In some cases, a person who is not a party to the suit, may apply to the court to implead him as an additional defendant stating that he would be affected by the decision that may be taken in the suit. If the court finds that he is a necessary party or proper party, he would be impleaded as an additional defendant. The person sought to be added should have a direct interest in the subject matter of the suit.

The yardstick to be applied while considering an application filed by the plaintiff to implead an additional defendant may not be the same while considering an application by a person who wants to get himself impleaded against the wishes of the plaintiff. The plaintiff is the dominus litis. Normally he would not be compelled to fight a litigation against a person with whom he does not want to fight and from whom he does not want to get a relief.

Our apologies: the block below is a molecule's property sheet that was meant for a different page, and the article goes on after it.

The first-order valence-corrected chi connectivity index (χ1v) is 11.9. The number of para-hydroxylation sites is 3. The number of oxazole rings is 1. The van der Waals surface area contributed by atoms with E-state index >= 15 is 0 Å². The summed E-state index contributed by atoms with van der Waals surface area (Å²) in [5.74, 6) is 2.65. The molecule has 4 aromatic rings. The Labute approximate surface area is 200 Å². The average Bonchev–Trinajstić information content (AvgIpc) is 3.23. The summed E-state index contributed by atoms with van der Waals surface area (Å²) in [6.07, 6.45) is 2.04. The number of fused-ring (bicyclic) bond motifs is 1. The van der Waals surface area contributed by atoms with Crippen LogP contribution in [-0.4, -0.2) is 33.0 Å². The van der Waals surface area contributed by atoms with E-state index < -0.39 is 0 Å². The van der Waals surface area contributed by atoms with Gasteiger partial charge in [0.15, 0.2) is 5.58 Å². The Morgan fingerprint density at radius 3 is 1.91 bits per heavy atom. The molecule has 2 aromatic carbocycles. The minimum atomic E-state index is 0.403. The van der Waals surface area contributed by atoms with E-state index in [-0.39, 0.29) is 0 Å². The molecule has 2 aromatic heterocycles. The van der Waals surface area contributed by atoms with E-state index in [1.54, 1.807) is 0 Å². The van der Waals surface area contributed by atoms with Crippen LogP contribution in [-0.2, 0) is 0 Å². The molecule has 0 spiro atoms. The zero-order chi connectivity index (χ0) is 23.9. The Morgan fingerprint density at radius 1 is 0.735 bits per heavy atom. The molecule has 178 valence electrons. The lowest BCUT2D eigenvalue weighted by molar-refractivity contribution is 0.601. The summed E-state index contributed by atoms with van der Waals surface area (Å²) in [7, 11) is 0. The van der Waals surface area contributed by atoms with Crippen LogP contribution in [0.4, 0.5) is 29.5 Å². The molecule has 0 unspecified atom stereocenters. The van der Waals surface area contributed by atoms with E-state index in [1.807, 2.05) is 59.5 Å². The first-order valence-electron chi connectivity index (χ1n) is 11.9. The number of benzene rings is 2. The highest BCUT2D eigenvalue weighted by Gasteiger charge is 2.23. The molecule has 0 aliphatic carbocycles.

But the court may, even against the wishes of the plaintiff, add such person as an additional defendant, if the court finds that he is a necessary party and he ought to have been joined as a party to the suit. The court may also allow a third person to come on record as an additional defendant if his rights are likely to be affected by the decree that may be passed in the suit and whose presence before the Court may be necessary in order to enable the Court effectually and completely to adjudicate upon and settle all the questions involved in the suit.

If the plaintiff arrays an unnecessary person as a defendant, such defendant may apply to strike out his name on the ground that he was improperly joined as a defendant. The striking out or adding of parties is in the realm of judicial discretion of the Court, which will be exercised in the light of the principles underlying sub rule (2) of Rule 10 of Order I CPC.